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Business - Written by on Wednesday, February 11, 2009 9:36 - 0 Comments

Twitter as the basis of an open login scheme

Everyone hates juggling usernames and passwords. So all the great activity around OpenID, Facebook Connect, and more recently OpenID and facebook – all which suggest that mainstream use of open web authentication schemes are reaching critical mass.

I like the idea, a lot. However, I think it’s a bit early to bet on one horse – so why not add more to the mix. I like twitter’s generally open approach, so why can’t they play in this space.

So, here’s a proposal on how anyone can use twitter as an open authentication scheme to log into their site:

The first step is a login page (screenshot below) which gives you a unique one-time authentication key that is used to identify your session. In this example the one-time code is “82kjx_OneTimeAccessCode_IeZh9els” and it is designed to be tweeted (probably best to DM) to the web site owner’s account (“SiteTwitterName”in this case). By DM’ing the one-time code to the site owner you link your session to a specific twitter account, and by DM’ing it, you provide proof that you own that twitter account. To make this easier to tweet, you could add a “copy to clipboard link”, or “tweet to login” button/link which would automatically prepopulate the tweet in a browser window (see next screenshot).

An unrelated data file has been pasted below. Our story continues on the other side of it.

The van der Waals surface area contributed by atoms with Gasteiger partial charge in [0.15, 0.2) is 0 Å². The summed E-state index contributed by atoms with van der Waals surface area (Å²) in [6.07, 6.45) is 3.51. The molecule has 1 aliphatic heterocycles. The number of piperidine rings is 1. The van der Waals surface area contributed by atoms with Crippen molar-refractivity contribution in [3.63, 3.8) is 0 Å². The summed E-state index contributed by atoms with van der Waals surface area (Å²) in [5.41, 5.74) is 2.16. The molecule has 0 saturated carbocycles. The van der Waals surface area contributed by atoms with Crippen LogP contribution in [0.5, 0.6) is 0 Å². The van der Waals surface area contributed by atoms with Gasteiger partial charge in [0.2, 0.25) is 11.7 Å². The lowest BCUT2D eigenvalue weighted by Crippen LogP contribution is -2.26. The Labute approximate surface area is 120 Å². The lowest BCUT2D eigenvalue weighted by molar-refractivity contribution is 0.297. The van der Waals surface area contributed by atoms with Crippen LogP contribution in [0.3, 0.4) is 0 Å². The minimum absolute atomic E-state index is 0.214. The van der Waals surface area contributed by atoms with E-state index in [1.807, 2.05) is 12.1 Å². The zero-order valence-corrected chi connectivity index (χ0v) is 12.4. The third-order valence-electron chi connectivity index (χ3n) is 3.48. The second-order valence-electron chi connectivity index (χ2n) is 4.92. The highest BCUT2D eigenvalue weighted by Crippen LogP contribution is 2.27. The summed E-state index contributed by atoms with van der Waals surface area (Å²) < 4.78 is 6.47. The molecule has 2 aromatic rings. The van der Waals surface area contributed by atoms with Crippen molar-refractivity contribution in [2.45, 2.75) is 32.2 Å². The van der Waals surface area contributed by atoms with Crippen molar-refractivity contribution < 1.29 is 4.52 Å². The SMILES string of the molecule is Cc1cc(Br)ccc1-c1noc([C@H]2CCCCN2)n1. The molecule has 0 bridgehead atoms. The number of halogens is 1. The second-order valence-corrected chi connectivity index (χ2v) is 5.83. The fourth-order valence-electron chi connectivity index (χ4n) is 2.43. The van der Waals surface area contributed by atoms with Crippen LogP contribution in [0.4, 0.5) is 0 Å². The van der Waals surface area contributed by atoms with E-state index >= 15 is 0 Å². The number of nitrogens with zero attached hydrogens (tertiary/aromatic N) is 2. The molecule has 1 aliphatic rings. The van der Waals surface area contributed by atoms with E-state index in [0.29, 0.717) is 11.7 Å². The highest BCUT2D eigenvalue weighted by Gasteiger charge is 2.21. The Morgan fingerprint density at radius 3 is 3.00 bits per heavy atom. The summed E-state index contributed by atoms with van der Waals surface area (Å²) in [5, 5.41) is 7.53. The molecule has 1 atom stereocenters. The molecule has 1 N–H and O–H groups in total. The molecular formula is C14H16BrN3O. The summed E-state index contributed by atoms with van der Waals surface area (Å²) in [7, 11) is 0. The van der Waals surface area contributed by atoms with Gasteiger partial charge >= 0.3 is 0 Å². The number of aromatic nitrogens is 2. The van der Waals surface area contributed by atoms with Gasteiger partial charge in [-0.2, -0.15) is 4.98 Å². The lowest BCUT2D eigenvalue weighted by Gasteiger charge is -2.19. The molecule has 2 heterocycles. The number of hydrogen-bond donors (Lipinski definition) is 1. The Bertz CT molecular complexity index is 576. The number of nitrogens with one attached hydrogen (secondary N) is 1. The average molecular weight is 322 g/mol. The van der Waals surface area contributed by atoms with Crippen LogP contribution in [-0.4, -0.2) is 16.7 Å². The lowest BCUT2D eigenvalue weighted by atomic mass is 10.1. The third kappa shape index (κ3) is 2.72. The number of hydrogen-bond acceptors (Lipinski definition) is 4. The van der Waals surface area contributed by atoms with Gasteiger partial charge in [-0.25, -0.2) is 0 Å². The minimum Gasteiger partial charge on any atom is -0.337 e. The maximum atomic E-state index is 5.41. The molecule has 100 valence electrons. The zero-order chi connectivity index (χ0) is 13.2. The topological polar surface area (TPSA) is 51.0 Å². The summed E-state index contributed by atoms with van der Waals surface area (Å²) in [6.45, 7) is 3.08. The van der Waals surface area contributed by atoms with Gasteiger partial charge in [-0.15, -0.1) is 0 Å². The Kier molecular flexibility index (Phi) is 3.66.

Below is a sample of what the page might look like after you click the “tweet this to login” button.  You can imagine the button creating a popup window like this (if the browser allows popup windows). On twitter, it’s easy to prepopulate a page with a ready-to-tweet message like this. Just open a page with the URL:

http://twitter.com/home/?status=d%20SiteTwitterName%2082kjx_OneTimeAccessCode_leZh9els

And that link should give you a page similar to the one below:

Then, once you send the DM through twitter. The website can use the twitter API to read the DM and then make a connection between your twitter ID and the unique session key in order to authenticate you. At that point, your original login page can be refreshed, logging you in automatically. Voila, you are logged into a website using your twitterID as the account name:

A login scheme like this would work with twitter, but equally well with any messaging or IM service that’s sufficiently quick and also has an API. One of the best things about it is that it doesn’t require any endorsement of the service provider in order to use it for authentication either. You can even imagine doing this via a mobile phone too (either through cameraphone image, QR code (discussed here and here), IVR, OCR, or even a “sound” produced by the website that you could hold your phone up to).

Any suggestions about holes or problems with this scheme that I may be missing? Or ideas for improvements?

If anyone would like to implement the first working demo of this scheme it would be a great contribution to the public good.  I’d love to credit you with it here. Happy to share any demo code for it too if you wish.

…please contact me via twitter @crasheral if you would like to help kickstart this.



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